One of the compliance professional’s most important roles is helping define laws that are vague or grey. I would love to have been in the room at Enron, WorldCom, Penn State University, or Walmart when they discovered a major issue but chose not to do anything. I think the common assumption that these people were bad is wrong. I think many of these people are very good people. What I believe happened is that they sat around a table and discussed the law and the facts of their particular case. Rather than narrow the grey area, they broadened “their definition” of a law until the problem they found… was not a problem. Everyone in the room was eager to buy the very broad definition of the law so they would not have to throw themselves on their sword.
When people sit in a room, especially under stress, after finding a potential problem, they tend to try to broaden the definition of the law rather than narrow it. The problem is that they should have probably tried to narrow the grey areas of the law rather than broaden them. They should have talked about the spirit of the law to help narrow the definition. They should discuss what it would look like in the local newspaper to narrow it. They should talk about their principles and ethical culture to try to narrow it.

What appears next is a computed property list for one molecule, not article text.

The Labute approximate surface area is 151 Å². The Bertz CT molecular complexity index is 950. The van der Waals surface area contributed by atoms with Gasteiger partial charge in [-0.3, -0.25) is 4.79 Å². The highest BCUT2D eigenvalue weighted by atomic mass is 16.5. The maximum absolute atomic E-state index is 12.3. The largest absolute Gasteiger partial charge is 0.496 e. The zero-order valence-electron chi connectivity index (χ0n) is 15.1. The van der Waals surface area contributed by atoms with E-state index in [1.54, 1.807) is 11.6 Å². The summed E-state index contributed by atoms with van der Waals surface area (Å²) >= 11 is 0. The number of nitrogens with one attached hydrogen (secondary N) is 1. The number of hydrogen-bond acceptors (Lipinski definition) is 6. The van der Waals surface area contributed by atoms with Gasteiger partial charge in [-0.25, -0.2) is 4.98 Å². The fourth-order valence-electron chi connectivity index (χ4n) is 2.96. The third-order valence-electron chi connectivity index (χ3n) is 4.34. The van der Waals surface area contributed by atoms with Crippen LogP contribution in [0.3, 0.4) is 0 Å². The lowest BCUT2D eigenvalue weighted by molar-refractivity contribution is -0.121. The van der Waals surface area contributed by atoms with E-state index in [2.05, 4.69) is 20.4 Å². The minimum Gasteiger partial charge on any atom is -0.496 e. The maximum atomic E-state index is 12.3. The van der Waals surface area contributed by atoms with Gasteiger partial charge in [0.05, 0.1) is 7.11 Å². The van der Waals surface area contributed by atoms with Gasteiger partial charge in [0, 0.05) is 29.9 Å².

This is all very subjective. Some would say that it’s best to broaden the grey area to defend their actions. That may be true, but I think we have overshot our goal. Yes, there is a time to define a law as broadly as we can. However, given the fact that business reputation is at a very low point because of mistakes that were made, we probably need to be more careful. I am sure that some people who justified doing nothing when the problem was found (by increasing the grey area) would like to take it back. Those people are now dealing with the mistake and paying a much larger fine because they knew about the problem years before and did nothing about it. It looked like they covered it up. I would be more supportive of broadening the grey area if it worked more often. But it is failing frequently. We need to listen to the compliance officer who should help leadership define the grey area in such a way that we don’t have to deal with a much bigger problem later.